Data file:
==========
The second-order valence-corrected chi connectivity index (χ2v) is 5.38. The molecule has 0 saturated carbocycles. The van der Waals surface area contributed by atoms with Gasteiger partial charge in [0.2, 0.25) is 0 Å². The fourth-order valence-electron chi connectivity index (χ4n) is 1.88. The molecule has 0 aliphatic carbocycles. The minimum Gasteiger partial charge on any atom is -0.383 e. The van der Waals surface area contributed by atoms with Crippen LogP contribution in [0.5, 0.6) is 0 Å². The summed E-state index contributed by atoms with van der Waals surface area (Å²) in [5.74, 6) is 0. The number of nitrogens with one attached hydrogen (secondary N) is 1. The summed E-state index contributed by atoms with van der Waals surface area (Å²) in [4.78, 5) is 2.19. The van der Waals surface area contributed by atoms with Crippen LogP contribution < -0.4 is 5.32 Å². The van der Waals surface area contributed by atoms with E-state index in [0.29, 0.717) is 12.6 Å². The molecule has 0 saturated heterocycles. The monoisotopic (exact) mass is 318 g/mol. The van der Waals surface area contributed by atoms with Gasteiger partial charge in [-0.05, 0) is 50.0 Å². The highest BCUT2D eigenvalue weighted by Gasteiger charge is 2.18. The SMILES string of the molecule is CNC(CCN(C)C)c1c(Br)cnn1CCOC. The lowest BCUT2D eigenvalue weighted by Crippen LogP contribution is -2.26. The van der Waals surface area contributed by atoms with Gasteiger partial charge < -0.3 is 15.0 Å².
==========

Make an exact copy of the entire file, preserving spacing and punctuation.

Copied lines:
The second-order valence-corrected chi connectivity index (χ2v) is 5.38. The molecule has 0 saturated carbocycles. The van der Waals surface area contributed by atoms with Gasteiger partial charge in [0.2, 0.25) is 0 Å². The fourth-order valence-electron chi connectivity index (χ4n) is 1.88. The molecule has 0 aliphatic carbocycles. The minimum Gasteiger partial charge on any atom is -0.383 e. The van der Waals surface area contributed by atoms with Crippen LogP contribution in [0.5, 0.6) is 0 Å². The summed E-state index contributed by atoms with van der Waals surface area (Å²) in [5.74, 6) is 0. The number of nitrogens with one attached hydrogen (secondary N) is 1. The summed E-state index contributed by atoms with van der Waals surface area (Å²) in [4.78, 5) is 2.19. The van der Waals surface area contributed by atoms with Crippen LogP contribution < -0.4 is 5.32 Å². The van der Waals surface area contributed by atoms with E-state index in [0.29, 0.717) is 12.6 Å². The molecule has 0 saturated heterocycles. The monoisotopic (exact) mass is 318 g/mol. The van der Waals surface area contributed by atoms with Gasteiger partial charge in [-0.05, 0) is 50.0 Å². The highest BCUT2D eigenvalue weighted by Gasteiger charge is 2.18. The SMILES string of the molecule is CNC(CCN(C)C)c1c(Br)cnn1CCOC. The lowest BCUT2D eigenvalue weighted by Crippen LogP contribution is -2.26. The van der Waals surface area contributed by atoms with Gasteiger partial charge < -0.3 is 15.0 Å².